Should Have Called it Paragraph 271 Instead

Because that's what the Economic Stimulus Package unveiled yesterday is really about and the relevant document is last June's budget. Click on the picture below to get an immediate sense of deja vu and to find out why Sithanen has failed here too.

Why Government is Awash With Cash

Because it has been taxing us to death (we've been paying way too much for everything including oil prices since Sithanen returned as Finance Minister in 2005), has cancelled personal exemptions with the dumb flat tax (an independent study recently confirmed that) and has been budgeting billions without actually spending them (Empowerment Fund spent only Rs 400 million over two years instead of the Rs2 billion budgeted and I wonder what percentage of the last three capital budgets has been spent). 

Ramgoolam obviously doesn't know what he is talking about when he's saying that they got all this money from the so-called 'reform'. Or is he taking us for a bunch of idiots?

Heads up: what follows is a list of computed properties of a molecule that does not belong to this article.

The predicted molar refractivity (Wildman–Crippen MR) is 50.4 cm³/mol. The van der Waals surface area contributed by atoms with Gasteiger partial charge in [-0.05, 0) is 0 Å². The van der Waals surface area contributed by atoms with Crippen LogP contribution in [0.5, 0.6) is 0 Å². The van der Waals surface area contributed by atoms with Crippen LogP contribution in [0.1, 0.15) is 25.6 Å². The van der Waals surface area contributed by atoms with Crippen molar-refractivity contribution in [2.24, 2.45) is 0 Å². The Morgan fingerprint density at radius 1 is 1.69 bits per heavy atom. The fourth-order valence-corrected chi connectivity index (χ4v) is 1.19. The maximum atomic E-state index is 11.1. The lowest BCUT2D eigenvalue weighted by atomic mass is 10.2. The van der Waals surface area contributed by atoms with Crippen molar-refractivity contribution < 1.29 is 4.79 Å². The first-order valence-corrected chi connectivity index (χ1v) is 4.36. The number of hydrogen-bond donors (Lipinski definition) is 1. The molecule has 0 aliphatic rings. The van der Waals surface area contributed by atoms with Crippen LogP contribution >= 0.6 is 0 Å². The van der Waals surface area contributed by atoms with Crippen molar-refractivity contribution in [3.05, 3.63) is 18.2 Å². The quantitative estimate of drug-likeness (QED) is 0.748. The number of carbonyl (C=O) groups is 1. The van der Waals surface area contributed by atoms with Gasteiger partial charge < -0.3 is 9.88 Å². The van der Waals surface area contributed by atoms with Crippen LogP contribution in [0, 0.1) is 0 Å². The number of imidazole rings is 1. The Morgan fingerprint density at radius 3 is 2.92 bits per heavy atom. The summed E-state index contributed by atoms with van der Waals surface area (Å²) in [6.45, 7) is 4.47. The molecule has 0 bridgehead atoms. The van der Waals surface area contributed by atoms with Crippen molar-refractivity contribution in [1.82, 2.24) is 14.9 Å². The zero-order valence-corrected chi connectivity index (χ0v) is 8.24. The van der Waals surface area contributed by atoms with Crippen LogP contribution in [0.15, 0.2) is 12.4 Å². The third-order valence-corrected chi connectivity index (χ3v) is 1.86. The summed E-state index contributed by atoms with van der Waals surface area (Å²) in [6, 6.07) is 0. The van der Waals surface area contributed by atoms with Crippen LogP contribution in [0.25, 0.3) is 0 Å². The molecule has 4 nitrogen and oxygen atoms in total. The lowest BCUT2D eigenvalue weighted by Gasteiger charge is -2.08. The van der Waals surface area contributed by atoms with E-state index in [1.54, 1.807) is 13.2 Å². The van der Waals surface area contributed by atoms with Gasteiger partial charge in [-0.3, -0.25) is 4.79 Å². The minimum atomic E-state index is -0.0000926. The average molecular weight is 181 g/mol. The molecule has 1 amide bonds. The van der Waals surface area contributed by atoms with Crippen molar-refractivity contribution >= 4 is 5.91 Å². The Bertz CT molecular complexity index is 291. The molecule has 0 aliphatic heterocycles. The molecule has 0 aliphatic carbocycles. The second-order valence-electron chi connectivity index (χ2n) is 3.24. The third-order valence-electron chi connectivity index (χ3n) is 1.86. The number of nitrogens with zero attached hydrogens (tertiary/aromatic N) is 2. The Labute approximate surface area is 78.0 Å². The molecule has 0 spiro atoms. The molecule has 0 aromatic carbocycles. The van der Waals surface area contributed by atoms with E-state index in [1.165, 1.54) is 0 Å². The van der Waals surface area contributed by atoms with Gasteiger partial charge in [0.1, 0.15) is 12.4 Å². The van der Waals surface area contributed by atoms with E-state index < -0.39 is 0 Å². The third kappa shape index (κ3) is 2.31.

About the Political Spin on the Rice/Flour Subsidies

Ramgoolam would have us believe that his government has a heart because he has kept these subsidies even though they are costing Rs1.3 billion instead of the Rs700 million they did a few years back. Not exactly what happened. Sithanen in his first bean-counting budget cancelled them but had to quietly reintroduce them after the civil society raised its voice.

We also have to put things in their right perspective. We could do this by looking at how much money is left if we subtract these subsidies from the VAT receipts that government has collected on super-high oil prices from us. Which is what I've done in the graphic above. Turns out government has a billion more left after paying the bigger subsidy.

Saturday, December 20, 2008

50% of the Financial Year Gone Already

So we should expect that half of the six billion rupees -- equally spread across six funds -- that were announced with so much fanfare in the last budget has already been spent. I have a couple of doubts that this has actually happened. Let me briefly explain. 

One of these funds, the Human Resource Development, Knowledge and Arts Fund, was hastily setup to give access to tertiary education to all of those who qualified for it. A few weeks after the budget speech the University of Mauritius announced that admissions had actually decreased by 17%!